FAIRFIELD, Conn. -- A bill proposed by Fairfield lawmakers would enhance criminal penalties for anyone who harms a police dog in the line of duty.
The new law backed by state Sen. Tony Hwang (R-28) and state Rep. Brenda Kupchick (R-132) is designed to protect a police animal or dog in volunteer canine search and rescue teams from intentional injury or killing.
The bill is HB-67015, An Act Increasing the Penalties for the Intentional Injury or Killing of Police Animals or Dogs in Volunteer Canine Search and Rescue Teams.
It would increase the penalty from Class D to Class C felony for injuring and from Class C to Class B felony for killing a police dog. The punishment for a Class C felony is 1 to 10 years in prison and up to $10,000. The punishment for a Class B felony in Connecticut is 20 years in jail and a fine of $15,000.
Currently, the Federal Law, Enforcement Animal Protection Act, punishes those who assault, maim or kill a federal law enforcement animal with a minimum $1,000 fine or potentially 10 years imprisonment.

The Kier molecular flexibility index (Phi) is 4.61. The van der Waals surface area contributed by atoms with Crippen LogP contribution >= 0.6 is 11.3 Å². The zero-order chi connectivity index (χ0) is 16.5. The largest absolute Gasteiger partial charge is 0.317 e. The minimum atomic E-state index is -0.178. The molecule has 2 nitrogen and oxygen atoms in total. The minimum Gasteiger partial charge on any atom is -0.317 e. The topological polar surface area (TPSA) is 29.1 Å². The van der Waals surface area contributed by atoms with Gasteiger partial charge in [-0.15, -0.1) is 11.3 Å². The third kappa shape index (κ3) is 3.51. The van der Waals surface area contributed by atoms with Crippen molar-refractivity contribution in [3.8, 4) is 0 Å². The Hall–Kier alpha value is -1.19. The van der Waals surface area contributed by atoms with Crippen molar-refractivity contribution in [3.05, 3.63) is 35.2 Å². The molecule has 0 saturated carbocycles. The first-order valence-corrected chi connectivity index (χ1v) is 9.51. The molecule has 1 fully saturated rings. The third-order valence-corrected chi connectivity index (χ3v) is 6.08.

"Our first responder animals protect us, and we've got to do our part to protect them in the best way we can," Hwang said. "It has been an honor to work with Rep. Kupchick, Rep. Fred Camillo, and state law enforcement on this important legislation, and we truly appreciate the public support this common sense proposal has received."
“We must remember that law enforcement and search and rescue dogs put their lives on the line every day for state residents, just like our law enforcement officers and rescue personnel do," Kupchick said.
"These animals are engaged in serious and often dangerous operations from the apprehension of criminal suspects, detection of illegal drugs and bombs, or that can result in injuries or death.”
“I would like to thank Senator Hwang and Representative Kupchick for this legislation," said Fairfield Police Chief Gary MacNamara.
"Our police K9’s are more than just a tool meant to help our officers. Police K9’s are integral members of our department. With their handlers they help to keep our communities safe, are sometimes placed in situations that risk their lives, they protect our officers, and are members of the community."
The bill received unanimous support in the Public Safety and Security committee and next goes to the Judiciary committee.